Links or call 707-547-1923
The District participates in North Bay Water Recycling Association’s (NBWRA) efforts to further production/use of recycled water.

Audubon Society
The Marin Audubon Society was established in 1956 as part of the effort to prevent development of houses on Richardson Bay tidelands. In its early years, Marin Audubon Society (MAS) was one of the founders of Audubon Canyon Ranch. MAS also was instrumental in protecting Bothin Marsh in Mill Valley, and the Marin Islands National Wildlife Refuge in San Rafael, which supports the largest heron rookery in San Francisco Bay. Click here to visit the Marin Audubon Society.

San Francisco Bay Trail
If you have ever walked across the Golden Gate bridge, flown a kite along the waterfront in Tiburon, in-line skated on the Foster City levee, hiked through the San Francisco Bay National Wildlife Refuge, or windsurfed off Candlestick Point, you too have enjoyed the Bay Trail. The Bay Trail is a planned recreational corridor that, when complete, will encircle San Francisco and San Pablo Bays with a continuous 400-mile network of bicycling and hiking trails. It will connect the shoreline of all nine Bay Area counties, link 47 cities, and cross the major toll bridges in the region. To date, approximately 240 miles of the alignment—over half the Bay Trail’s ultimate length—have been completed. Click here to visit the San Francisco Bay Trail Online.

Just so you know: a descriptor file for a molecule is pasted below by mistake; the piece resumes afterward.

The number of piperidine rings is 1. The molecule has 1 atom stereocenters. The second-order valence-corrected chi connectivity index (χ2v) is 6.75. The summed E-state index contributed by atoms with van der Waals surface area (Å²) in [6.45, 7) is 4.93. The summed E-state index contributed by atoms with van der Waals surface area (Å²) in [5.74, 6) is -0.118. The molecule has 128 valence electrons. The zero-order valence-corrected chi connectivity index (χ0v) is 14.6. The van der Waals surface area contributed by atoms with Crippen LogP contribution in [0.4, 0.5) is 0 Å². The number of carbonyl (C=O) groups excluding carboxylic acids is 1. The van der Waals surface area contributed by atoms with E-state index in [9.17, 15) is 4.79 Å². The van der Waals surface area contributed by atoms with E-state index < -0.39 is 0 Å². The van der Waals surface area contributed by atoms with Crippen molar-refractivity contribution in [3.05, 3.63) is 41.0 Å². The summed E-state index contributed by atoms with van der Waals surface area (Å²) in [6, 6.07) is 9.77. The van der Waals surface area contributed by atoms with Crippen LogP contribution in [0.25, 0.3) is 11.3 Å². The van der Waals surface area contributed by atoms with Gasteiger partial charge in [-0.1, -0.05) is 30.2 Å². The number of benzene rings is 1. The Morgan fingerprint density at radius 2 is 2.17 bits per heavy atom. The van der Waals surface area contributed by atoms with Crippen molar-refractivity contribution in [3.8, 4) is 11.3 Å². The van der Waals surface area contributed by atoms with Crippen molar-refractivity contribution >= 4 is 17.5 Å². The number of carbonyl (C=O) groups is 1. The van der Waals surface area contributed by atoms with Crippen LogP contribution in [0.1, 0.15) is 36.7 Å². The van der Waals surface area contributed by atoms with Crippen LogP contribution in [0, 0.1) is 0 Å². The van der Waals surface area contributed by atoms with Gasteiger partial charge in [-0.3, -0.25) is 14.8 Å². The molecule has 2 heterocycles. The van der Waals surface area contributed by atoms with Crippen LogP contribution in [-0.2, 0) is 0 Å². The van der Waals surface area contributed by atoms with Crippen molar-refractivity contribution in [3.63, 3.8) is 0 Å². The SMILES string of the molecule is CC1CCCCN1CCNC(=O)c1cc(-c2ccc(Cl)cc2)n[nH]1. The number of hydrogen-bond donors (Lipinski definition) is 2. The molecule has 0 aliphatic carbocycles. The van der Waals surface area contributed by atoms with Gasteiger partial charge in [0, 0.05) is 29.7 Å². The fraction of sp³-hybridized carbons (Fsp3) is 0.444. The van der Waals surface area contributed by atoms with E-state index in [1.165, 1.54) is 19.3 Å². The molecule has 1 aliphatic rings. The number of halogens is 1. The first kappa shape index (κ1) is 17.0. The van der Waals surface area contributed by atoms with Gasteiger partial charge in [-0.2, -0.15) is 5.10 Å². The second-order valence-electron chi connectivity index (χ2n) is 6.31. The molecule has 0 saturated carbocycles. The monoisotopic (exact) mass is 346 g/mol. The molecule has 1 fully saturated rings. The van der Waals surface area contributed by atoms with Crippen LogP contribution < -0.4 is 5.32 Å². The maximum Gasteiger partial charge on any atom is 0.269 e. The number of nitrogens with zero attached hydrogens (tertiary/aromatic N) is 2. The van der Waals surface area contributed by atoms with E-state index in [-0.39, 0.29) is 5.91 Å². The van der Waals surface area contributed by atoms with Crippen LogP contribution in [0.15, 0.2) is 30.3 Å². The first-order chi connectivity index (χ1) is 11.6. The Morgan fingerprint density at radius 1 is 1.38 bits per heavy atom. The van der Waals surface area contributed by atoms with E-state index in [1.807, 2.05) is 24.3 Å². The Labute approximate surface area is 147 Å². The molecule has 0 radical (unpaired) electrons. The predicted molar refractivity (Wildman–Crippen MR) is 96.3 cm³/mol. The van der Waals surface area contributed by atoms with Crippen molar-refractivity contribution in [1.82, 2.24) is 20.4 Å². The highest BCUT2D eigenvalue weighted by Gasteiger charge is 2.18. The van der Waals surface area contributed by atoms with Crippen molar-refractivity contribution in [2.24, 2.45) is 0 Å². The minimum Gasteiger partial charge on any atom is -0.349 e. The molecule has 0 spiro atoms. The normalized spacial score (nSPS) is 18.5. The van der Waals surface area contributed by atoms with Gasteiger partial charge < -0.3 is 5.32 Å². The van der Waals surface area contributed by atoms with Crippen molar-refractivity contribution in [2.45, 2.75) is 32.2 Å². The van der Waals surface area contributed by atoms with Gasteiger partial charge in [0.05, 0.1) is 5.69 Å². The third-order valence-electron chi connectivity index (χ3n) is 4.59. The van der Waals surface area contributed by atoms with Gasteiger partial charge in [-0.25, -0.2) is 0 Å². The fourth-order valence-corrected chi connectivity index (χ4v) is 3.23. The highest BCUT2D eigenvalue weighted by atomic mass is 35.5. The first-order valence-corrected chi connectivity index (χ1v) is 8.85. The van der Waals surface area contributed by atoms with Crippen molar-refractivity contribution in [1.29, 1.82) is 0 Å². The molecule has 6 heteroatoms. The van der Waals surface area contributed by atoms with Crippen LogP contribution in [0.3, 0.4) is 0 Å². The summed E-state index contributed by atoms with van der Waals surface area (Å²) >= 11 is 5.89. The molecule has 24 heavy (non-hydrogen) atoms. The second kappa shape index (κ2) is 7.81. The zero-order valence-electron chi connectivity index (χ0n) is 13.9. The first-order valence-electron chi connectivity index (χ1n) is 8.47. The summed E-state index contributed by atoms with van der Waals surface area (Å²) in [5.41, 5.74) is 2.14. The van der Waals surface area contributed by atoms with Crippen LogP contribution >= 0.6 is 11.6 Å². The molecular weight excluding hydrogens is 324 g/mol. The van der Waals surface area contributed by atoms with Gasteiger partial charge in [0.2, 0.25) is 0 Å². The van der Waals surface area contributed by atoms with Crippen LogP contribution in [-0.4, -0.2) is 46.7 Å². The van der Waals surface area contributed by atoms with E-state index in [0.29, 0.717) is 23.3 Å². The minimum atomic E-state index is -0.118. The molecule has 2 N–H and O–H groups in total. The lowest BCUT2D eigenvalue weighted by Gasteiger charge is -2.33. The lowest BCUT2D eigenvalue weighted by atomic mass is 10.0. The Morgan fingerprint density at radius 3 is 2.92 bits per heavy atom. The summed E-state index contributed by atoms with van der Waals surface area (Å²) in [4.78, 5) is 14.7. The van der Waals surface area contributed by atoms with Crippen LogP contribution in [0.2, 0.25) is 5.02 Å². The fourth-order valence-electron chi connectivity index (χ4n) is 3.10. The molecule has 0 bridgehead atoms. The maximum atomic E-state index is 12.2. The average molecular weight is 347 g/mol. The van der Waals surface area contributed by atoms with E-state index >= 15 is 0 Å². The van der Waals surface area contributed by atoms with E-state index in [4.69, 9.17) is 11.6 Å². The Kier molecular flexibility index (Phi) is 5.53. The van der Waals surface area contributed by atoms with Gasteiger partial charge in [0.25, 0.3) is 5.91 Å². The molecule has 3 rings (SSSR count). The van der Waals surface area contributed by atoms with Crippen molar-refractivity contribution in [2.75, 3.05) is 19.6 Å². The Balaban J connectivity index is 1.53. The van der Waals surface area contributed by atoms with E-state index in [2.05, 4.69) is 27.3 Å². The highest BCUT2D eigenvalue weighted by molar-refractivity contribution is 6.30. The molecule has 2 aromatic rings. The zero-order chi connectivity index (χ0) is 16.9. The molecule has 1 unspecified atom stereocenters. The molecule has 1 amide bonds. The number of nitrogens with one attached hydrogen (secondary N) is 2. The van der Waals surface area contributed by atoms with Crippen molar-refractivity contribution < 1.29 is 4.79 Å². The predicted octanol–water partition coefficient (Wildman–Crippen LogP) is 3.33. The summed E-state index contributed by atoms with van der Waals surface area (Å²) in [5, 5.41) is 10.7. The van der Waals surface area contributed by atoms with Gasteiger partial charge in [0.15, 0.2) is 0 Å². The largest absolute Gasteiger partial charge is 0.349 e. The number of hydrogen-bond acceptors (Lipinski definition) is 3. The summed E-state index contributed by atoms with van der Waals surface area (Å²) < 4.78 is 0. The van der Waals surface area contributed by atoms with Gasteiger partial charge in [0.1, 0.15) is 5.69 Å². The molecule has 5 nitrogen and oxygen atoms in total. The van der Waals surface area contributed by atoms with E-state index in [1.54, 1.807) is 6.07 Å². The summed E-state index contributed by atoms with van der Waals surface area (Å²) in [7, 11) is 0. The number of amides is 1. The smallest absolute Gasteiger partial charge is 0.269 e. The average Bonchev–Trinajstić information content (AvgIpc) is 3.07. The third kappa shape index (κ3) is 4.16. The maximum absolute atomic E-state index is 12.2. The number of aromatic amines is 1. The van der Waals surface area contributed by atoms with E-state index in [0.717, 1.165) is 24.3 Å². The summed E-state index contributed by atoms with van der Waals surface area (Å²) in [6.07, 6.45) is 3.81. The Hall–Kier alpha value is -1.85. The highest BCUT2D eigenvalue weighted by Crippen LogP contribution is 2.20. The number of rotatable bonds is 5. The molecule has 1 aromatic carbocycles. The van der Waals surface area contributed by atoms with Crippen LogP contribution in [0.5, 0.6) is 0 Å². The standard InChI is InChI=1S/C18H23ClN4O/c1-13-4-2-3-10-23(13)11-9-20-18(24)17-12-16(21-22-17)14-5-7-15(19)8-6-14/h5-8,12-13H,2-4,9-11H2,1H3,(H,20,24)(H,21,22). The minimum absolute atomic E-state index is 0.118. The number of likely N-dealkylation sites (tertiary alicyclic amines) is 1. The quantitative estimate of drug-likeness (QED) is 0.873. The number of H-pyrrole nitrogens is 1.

Marin Audubon Society Field Trips
Marin Audubon Field Trips are open to the public. Bring lunch, field guide, and binoculars. Information & Questions: Helen Lindqvist, 415-789-0703. Click here to see upcoming field trips.

PRBO Conservation Science STRAW Project
PRBO offers an award-winning watershed education program called Students and Teachers Restoring a Watershed (STRAW). For more information STRAW and the film, A Simple Question, please click here..

“A Simple Question: The Story of STRAW” Airs on PBS

“A Simple Question: The Story of Straw” looks at a remarkable program that brings together school children and their teachers with community groups and agencies to undertake habitat restoration on privately-owned ranch land. It all started more than 16 years ago when Laurette Rogers, a fourth grade teacher, showed a film on endangered species to her class. Stricken by the weight of species extinction, one student plaintively asked what he and his classmates could do to save endangered species. That simple question, innocent yet profound, ignited something in Laurette that launched her and her class on an inspired voyage of discovery and transformation.

Check your local station guide

KRCB: San Francisco/Bay Area, Ch. 22 Monday, August 22nd 2011 at 7:30pm

KQED-World (KQED-DT3): San Francisco, California Ch. 199
Thursday, September 22nd 2011 at 6:00am
Saturday, September 24th 2011 at 1:00pm
Sunday, September 25th 2011 at 6:30am